Waymo needs to do more to protect its self-driving vehicles from hackers, according to Martin Hron, a senior researcher at Avast. In a statement provided to AndroidHeadlines, the cybersecurity veteran explained that the company's current efforts in the segment are likely insufficient, even though the majority of the industry may eventually embrace them in some shape or form. Waymo itself admitted to limiting the Internet access of its vehicles in order to minimize the chances of them being hacked, having done so on numerous occasions, with its last such confirmation coming in late 2017. That approach is insufficient because an online connection is far from the only attack vector that could possibly compromise self-driving cars, whereas the extent of the measure itself is also unclear, Mr. Hron said.
The Avast official explained the former Google unit may be cutting off the Internet access of its vehicles entirely or could simply be preventing a given vendor backend's remote connectivity, arguing that the former option "isn't very likely," whereas the latter is far from perfect. Such a measure also doesn't prevent other potentially far more vulnerable attack avenues, especially physical access, according to Mr. Hron. Something as simple as a dongle inserted into an infotainment system could be used to compromise a self-driving car, whether one made by Waymo or any other manufacturer, the cybersecurity expert said. Other hardware components of autonomous vehicles are also at risk and could be used to attack such cars in one way or another, with the Avast researcher pointing to wireless sensors like tire pressure detectors as an example of potentially vulnerable components that don't necessarily have to communicate with the World Wide Web in order to be compromised and affect the system they're paired with. In some other cases, hackers may be able to get by with proximity alone, without actual physical or Internet access, the cybersecurity researcher warned.
Background: Waymo Chief Executive Officer John Krafcik has been boasting about the company's approach to vehicle cybersecurity for several years now. In an early 2017 interview with the Financial Times, the 57-year-old explained that the company's vehicles will be connecting to the Internet "only when they need to" so as to avoid having a potential attack avenue consistently open to hackers. While speaking at this year's iteration of the SXSW festival, the CEO reiterated that sentiment, going as far as to claim that Waymo's vehicles cannot be hacked because their crucial systems — i.e. the ones they need to actually navigate roads on their own — are offline and cannot be accessed by an external signal.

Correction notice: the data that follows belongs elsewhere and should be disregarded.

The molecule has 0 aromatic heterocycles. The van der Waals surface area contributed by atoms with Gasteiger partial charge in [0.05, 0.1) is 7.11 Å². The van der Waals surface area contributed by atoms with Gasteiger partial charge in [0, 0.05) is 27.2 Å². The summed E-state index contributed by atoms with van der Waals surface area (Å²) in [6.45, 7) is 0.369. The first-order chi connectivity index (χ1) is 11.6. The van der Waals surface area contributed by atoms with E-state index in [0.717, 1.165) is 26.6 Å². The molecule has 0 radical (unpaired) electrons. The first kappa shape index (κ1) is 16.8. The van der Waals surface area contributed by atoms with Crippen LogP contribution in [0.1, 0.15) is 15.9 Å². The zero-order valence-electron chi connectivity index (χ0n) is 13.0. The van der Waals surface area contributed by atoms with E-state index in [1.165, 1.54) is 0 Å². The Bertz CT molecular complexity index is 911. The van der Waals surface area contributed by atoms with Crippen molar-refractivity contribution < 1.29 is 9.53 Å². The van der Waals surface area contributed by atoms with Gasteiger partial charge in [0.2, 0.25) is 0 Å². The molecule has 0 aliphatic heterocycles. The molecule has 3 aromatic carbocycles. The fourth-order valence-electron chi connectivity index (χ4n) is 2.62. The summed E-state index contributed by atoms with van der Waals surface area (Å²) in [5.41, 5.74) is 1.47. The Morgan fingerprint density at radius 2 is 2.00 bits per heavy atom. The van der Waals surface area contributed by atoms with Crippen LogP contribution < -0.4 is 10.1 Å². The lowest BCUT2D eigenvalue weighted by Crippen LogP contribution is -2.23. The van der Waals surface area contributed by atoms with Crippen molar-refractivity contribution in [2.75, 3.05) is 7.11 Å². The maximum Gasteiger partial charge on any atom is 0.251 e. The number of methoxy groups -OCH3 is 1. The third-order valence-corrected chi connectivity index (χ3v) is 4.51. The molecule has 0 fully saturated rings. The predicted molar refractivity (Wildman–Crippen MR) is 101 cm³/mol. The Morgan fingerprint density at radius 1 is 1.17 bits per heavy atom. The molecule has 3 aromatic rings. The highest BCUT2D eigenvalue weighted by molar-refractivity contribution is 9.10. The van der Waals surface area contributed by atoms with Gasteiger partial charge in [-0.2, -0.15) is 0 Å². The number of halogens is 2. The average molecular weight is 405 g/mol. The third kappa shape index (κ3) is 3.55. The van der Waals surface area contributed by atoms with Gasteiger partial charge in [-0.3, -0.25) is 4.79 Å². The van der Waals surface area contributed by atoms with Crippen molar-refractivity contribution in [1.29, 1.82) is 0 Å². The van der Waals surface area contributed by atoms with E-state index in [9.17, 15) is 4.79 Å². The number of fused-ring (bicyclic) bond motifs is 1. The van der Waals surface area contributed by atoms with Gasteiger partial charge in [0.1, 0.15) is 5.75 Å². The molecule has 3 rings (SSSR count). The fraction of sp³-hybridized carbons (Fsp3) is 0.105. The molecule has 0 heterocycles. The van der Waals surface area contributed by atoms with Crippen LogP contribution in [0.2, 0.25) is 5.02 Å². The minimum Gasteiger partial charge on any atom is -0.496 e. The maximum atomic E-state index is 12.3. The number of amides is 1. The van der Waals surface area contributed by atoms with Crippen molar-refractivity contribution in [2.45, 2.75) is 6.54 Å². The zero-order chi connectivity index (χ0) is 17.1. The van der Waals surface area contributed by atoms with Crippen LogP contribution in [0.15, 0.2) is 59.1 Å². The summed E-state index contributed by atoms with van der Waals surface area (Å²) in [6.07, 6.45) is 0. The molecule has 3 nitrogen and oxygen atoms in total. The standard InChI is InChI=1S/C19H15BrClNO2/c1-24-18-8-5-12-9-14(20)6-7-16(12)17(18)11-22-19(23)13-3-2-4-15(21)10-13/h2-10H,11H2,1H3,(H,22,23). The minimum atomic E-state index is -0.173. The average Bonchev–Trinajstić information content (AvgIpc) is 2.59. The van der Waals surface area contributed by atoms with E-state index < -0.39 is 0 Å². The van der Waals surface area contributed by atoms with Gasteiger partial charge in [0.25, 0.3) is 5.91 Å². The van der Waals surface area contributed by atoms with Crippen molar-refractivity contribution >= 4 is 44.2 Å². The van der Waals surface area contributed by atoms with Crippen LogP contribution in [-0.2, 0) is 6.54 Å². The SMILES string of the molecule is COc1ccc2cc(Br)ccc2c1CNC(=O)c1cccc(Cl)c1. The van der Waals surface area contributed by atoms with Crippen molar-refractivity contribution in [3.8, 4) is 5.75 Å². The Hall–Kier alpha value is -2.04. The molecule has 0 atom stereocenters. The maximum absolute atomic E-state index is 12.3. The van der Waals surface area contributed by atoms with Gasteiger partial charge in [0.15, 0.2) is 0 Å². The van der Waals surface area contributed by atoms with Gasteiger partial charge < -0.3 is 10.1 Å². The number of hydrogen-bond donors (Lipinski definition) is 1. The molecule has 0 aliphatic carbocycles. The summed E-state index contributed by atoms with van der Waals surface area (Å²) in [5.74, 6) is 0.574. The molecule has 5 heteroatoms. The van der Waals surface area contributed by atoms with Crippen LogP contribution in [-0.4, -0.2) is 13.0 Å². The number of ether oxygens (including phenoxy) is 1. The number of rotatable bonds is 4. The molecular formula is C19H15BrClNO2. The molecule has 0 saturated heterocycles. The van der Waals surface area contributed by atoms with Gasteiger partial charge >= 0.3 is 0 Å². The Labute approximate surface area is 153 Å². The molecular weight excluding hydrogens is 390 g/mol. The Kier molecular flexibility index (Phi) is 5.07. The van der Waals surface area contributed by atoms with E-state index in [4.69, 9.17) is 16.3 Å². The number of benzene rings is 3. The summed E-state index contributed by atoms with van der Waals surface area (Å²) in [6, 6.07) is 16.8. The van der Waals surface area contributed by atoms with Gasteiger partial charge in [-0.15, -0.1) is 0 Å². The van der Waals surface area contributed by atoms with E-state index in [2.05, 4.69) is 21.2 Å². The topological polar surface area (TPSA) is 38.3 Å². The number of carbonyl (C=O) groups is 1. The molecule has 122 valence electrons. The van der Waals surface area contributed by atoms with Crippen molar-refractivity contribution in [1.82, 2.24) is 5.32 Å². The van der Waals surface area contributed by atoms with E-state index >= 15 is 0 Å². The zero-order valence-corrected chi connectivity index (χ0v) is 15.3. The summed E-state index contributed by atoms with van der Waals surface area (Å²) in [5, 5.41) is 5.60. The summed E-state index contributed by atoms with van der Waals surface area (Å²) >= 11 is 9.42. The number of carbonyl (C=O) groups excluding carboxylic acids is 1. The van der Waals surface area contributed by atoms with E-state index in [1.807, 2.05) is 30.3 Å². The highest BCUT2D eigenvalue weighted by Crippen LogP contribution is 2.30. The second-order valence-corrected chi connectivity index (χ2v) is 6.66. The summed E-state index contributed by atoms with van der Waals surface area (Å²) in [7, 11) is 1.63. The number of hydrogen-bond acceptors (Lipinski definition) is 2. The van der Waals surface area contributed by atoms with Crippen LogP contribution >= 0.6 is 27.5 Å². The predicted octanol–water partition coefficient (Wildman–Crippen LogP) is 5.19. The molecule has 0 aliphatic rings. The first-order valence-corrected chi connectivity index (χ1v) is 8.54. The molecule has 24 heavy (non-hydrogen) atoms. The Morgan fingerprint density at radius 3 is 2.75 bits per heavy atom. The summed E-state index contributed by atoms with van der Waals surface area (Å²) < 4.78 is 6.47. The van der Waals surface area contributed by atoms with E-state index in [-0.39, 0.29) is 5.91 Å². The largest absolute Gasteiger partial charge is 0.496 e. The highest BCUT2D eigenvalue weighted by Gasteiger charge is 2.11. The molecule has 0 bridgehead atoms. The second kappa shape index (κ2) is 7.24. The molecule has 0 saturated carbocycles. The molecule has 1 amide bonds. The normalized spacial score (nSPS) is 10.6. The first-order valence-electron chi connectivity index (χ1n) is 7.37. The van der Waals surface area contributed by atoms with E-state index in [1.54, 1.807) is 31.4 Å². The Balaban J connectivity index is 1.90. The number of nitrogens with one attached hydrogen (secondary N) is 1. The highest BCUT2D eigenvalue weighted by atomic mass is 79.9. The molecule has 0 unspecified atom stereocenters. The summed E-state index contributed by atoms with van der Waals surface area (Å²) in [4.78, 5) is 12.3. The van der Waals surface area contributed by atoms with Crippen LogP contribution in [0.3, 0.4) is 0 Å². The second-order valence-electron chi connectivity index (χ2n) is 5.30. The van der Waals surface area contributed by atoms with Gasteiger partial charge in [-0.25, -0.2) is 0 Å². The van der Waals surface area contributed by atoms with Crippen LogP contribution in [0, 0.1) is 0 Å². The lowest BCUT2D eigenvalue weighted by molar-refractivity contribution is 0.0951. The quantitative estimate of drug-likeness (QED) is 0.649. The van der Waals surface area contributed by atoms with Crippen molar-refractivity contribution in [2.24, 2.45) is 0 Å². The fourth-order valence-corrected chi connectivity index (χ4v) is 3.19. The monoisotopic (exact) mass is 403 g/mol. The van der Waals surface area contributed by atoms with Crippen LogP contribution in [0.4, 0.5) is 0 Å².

However, that approach to vehicle cybersecurity seemingly isn't compatible with the only truly "driverless" cars Waymo is currently testing; the company has been doing so since late October after it received an official permission from the California Department of Motor Vehicles, yet one of the many requirements of that regulatory green light is that all experimental vehicles must be controllable by technicians who are monitoring them remotely so that they're able to manually intervene in case of any complications. In other words, their critical systems can not only be accessed remotely but have that functionality implemented as a security feature, not a risk. Naturally, the connection is encrypted and would-be attackers would likely need to have advanced knowledge of Waymo's systems and transmission mechanisms before hoping to intercept the signal in question, not to mention that they wouldn't be able to do much with cryptographically secured data, though the design of the system would still allow them to probe the company's technologies to some degree.